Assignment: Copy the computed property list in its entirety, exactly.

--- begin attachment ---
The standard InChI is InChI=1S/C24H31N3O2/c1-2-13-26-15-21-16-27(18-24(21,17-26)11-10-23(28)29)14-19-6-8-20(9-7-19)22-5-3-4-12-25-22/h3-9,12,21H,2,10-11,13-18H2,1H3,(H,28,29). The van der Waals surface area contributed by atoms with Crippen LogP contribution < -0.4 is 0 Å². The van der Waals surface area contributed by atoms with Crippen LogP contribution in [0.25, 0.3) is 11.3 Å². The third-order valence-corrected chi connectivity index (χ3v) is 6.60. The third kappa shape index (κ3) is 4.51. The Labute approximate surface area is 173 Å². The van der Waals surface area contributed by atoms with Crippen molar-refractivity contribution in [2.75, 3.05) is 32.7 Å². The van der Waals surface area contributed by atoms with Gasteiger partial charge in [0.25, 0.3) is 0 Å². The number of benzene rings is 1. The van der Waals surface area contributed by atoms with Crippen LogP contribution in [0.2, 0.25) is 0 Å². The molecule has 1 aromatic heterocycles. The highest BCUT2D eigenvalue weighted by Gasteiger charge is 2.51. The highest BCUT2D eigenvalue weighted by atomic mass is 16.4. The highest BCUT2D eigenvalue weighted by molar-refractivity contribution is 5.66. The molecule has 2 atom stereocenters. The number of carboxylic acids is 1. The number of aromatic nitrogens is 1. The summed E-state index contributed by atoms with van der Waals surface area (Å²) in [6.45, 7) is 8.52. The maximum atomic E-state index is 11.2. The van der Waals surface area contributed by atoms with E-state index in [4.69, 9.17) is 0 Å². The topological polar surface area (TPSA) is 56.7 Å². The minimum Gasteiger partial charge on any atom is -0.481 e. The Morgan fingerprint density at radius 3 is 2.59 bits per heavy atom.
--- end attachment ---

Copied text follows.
The standard InChI is InChI=1S/C24H31N3O2/c1-2-13-26-15-21-16-27(18-24(21,17-26)11-10-23(28)29)14-19-6-8-20(9-7-19)22-5-3-4-12-25-22/h3-9,12,21H,2,10-11,13-18H2,1H3,(H,28,29). The van der Waals surface area contributed by atoms with Crippen LogP contribution < -0.4 is 0 Å². The van der Waals surface area contributed by atoms with Crippen LogP contribution in [0.25, 0.3) is 11.3 Å². The third-order valence-corrected chi connectivity index (χ3v) is 6.60. The third kappa shape index (κ3) is 4.51. The Labute approximate surface area is 173 Å². The van der Waals surface area contributed by atoms with Crippen molar-refractivity contribution in [2.75, 3.05) is 32.7 Å². The van der Waals surface area contributed by atoms with Gasteiger partial charge in [0.25, 0.3) is 0 Å². The number of benzene rings is 1. The van der Waals surface area contributed by atoms with Crippen LogP contribution in [0.2, 0.25) is 0 Å². The molecule has 1 aromatic heterocycles. The highest BCUT2D eigenvalue weighted by Gasteiger charge is 2.51. The highest BCUT2D eigenvalue weighted by atomic mass is 16.4. The highest BCUT2D eigenvalue weighted by molar-refractivity contribution is 5.66. The molecule has 2 atom stereocenters. The number of carboxylic acids is 1. The number of aromatic nitrogens is 1. The summed E-state index contributed by atoms with van der Waals surface area (Å²) in [6.45, 7) is 8.52. The maximum atomic E-state index is 11.2. The van der Waals surface area contributed by atoms with E-state index in [4.69, 9.17) is 0 Å². The topological polar surface area (TPSA) is 56.7 Å². The minimum Gasteiger partial charge on any atom is -0.481 e. The Morgan fingerprint density at radius 3 is 2.59 bits per heavy atom.